Posted in: Real Estate Law

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Tom and Consandra Christmas own property neighboring an alligator-infested, waste disposal site owned by Exxon. They sued Exxon, claiming the alligator infestation was a nuisance. The circuit court granted summary judgment in favor of Exxon, based on the statute of limitations and the prior-trespass doctrine. The Court of Appeals reversed and remanded based on a factual dispute as to when the Christmases had learned of the alligator infestation. The Supreme Court found Exxon was entitled to summary judgment because it cannot be held liable for the presence of wild alligators on its property. Accordingly, the Court reversed the Court of Appeals’ judgment and reinstated and affirmed the circuit court’s grant of summary judgment in favor of Exxon. View "Christmas v. Exxon Mobil Corporation" on Justia Law

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The residence of Brent and Amy Hubbard secured a note and deed of trust held by Trustmark National Bank. Additionally, the Hubbards obtained a second loan, which was secured by a note and second deed of trust held by BancorpSouth on the same residence. Trustmark foreclosed on the first deed of trust and sold the property. More than a year later, BancorpSouth sued the Hubbards for money due under the second note. The Hubbards admitted they were in default, but asserted as an affirmative defense that BancorpSouth’s claim was time barred under the one-year statute of limitations prescribed in Mississippi Code Section 15-1-23. After a hearing on the motion, the circuit court found Section 15-1-23 inapplicable and ruled instead that Mississippi Code Section 15-1-49 provides the proper limitations period (three years). The circuit court entered judgment in favor of BancorpSouth. On appeal, the Hubbards argued that the circuit court erred in granting BancorpSouth’s judgment on the pleadings because the action was barred by the one-year statute of limitations prescribed by Section 15-1-23. The Supreme Court affirmed the circuit court’s grant of judgment on the pleadings. However, the three-year statute of limitations provided under Section 15-1-49 was inapplicable in this case; the proper limitations period for suits on promissory notes for nonforeclosing lenders is Mississippi Code Section 75-3-118, which provided a six-year statute of limitations, rather than the three-year statute of limitations set forth in Section 15-1-49.View "Hubbard v. BancorpSouth Bank " on Justia Law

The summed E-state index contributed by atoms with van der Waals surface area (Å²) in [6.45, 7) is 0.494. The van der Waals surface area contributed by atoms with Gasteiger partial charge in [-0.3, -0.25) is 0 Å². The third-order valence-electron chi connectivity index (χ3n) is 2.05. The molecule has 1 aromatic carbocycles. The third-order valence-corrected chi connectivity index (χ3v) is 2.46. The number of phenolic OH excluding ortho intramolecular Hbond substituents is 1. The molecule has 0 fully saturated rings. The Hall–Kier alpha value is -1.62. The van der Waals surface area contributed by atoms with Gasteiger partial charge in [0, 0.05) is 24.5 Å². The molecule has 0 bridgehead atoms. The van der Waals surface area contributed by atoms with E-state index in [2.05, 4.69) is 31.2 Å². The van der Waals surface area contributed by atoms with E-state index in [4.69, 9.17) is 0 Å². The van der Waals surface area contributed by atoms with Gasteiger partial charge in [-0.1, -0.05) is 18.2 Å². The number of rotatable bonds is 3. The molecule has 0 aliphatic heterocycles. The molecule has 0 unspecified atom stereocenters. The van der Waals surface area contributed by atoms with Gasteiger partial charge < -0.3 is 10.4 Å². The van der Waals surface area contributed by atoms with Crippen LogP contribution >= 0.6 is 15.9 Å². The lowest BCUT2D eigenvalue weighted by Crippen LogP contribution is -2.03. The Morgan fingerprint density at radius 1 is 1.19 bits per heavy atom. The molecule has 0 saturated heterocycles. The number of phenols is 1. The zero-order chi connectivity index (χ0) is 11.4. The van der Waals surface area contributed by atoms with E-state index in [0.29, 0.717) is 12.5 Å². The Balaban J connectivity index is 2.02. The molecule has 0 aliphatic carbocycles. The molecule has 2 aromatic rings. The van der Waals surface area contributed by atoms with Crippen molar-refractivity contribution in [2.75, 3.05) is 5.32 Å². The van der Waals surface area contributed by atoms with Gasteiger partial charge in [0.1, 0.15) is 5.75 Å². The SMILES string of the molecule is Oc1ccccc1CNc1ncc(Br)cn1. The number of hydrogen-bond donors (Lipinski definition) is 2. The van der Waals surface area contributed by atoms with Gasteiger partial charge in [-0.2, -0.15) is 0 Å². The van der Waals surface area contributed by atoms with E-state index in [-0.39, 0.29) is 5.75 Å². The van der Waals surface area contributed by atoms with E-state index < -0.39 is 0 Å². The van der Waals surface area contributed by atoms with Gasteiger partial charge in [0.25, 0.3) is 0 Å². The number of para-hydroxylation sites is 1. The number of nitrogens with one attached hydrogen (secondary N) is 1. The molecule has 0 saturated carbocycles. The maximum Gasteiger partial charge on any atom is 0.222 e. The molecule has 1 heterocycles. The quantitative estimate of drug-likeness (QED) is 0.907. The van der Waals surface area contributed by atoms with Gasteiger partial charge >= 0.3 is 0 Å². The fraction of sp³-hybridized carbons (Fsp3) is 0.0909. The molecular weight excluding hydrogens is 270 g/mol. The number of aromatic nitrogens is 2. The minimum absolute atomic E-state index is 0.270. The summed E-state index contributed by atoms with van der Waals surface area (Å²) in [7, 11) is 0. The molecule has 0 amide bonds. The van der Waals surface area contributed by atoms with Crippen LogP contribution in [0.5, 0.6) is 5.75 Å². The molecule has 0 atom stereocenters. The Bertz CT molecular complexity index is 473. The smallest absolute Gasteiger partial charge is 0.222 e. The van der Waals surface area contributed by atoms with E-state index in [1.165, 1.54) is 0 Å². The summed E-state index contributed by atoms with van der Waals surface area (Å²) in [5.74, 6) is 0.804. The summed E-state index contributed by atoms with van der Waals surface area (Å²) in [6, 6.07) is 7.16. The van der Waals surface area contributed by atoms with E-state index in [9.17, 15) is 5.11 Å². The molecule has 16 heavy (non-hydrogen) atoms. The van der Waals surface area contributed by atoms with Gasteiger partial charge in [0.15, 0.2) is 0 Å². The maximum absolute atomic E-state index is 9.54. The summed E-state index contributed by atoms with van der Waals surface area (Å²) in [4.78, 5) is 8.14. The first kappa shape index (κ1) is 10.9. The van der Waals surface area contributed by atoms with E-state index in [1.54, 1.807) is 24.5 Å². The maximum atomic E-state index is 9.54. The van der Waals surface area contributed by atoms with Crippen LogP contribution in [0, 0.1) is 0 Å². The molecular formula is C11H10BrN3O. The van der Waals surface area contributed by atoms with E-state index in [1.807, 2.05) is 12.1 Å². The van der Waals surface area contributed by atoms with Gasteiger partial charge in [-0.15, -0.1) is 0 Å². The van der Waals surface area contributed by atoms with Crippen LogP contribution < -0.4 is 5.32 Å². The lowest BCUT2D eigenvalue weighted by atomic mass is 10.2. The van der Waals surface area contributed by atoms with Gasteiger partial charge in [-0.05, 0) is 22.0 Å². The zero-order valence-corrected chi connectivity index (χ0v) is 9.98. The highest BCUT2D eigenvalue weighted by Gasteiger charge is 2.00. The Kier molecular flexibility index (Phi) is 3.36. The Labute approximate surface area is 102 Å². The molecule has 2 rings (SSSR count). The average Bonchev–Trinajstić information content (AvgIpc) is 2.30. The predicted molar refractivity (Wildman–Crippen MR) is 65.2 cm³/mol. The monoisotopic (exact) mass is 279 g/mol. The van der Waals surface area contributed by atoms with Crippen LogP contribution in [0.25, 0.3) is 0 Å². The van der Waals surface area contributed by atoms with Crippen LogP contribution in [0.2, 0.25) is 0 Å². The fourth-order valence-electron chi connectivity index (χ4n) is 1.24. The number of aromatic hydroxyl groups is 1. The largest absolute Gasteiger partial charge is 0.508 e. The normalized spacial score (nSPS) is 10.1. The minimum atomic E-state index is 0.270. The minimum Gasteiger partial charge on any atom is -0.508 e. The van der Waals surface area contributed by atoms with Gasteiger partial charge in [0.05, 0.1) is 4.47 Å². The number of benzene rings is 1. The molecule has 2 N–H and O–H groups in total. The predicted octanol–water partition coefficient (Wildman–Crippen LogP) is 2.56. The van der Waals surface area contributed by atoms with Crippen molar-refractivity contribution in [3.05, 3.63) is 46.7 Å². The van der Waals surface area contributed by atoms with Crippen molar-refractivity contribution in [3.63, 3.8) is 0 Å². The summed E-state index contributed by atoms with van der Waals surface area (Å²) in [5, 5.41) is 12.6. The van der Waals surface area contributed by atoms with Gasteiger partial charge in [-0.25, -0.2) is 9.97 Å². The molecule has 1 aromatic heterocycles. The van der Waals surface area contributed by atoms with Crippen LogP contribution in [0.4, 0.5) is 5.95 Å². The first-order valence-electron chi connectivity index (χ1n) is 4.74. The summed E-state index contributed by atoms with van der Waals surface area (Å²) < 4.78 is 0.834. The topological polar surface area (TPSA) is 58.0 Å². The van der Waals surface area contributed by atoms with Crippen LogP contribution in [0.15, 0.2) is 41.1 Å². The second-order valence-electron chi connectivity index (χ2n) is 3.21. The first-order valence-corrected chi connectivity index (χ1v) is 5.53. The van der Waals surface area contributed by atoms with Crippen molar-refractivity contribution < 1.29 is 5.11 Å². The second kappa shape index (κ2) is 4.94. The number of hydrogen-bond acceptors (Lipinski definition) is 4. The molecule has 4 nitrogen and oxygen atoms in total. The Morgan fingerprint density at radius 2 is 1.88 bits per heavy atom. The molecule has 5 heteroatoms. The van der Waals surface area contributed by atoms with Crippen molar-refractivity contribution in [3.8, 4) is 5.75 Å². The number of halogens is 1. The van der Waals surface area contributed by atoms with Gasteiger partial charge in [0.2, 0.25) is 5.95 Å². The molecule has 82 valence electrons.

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BancorpSouth Bank filed a complaint for declaratory judgment, judicial foreclosure, and other relief against Van Buren Group, LLC, a corporation that organized the construction of thirty condominiums in Oxford. Four purchasers and two members moved for summary judgment, which the chancellor granted. The Court of Appeals affirmed the grant of summary judgment as to the four purchasers; however, it reversed and remanded as to the two members. The Supreme Court granted BancorpSouth’s subsequent petition for writ of certiorari. After review of the matter, the Supreme Court held that that an issue of material fact existed with respect to the purchasers. Therefore, the Court reversed the chancery court’s grant of summary judgment and remanded the case for further proceedings. View "BancorpSouth Bank v. Brantley, Jr." on Justia Law